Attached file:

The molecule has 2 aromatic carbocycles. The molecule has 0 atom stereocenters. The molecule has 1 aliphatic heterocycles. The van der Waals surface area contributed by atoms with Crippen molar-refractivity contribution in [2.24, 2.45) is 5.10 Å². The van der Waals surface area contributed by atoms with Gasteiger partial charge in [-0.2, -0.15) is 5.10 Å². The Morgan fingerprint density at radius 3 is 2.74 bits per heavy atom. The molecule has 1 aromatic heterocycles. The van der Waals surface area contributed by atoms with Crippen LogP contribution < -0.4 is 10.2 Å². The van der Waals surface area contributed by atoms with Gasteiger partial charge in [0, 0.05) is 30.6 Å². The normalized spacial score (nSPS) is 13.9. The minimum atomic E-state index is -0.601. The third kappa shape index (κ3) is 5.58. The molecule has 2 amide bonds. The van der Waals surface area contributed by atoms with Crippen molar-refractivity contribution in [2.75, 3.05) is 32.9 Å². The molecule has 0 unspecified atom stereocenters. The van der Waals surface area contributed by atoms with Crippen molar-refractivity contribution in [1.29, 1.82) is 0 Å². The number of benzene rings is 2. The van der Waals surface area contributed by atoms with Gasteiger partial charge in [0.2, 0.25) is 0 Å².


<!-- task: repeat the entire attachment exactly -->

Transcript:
The molecule has 2 aromatic carbocycles. The molecule has 0 atom stereocenters. The molecule has 1 aliphatic heterocycles. The van der Waals surface area contributed by atoms with Crippen molar-refractivity contribution in [2.24, 2.45) is 5.10 Å². The van der Waals surface area contributed by atoms with Gasteiger partial charge in [-0.2, -0.15) is 5.10 Å². The Morgan fingerprint density at radius 3 is 2.74 bits per heavy atom. The molecule has 1 aromatic heterocycles. The van der Waals surface area contributed by atoms with Crippen LogP contribution < -0.4 is 10.2 Å². The van der Waals surface area contributed by atoms with Gasteiger partial charge in [0, 0.05) is 30.6 Å². The normalized spacial score (nSPS) is 13.9. The minimum atomic E-state index is -0.601. The third kappa shape index (κ3) is 5.58. The molecule has 2 amide bonds. The van der Waals surface area contributed by atoms with Crippen molar-refractivity contribution in [2.75, 3.05) is 32.9 Å². The molecule has 0 unspecified atom stereocenters. The van der Waals surface area contributed by atoms with Crippen molar-refractivity contribution in [1.29, 1.82) is 0 Å². The number of benzene rings is 2. The van der Waals surface area contributed by atoms with Gasteiger partial charge in [0.2, 0.25) is 0 Å².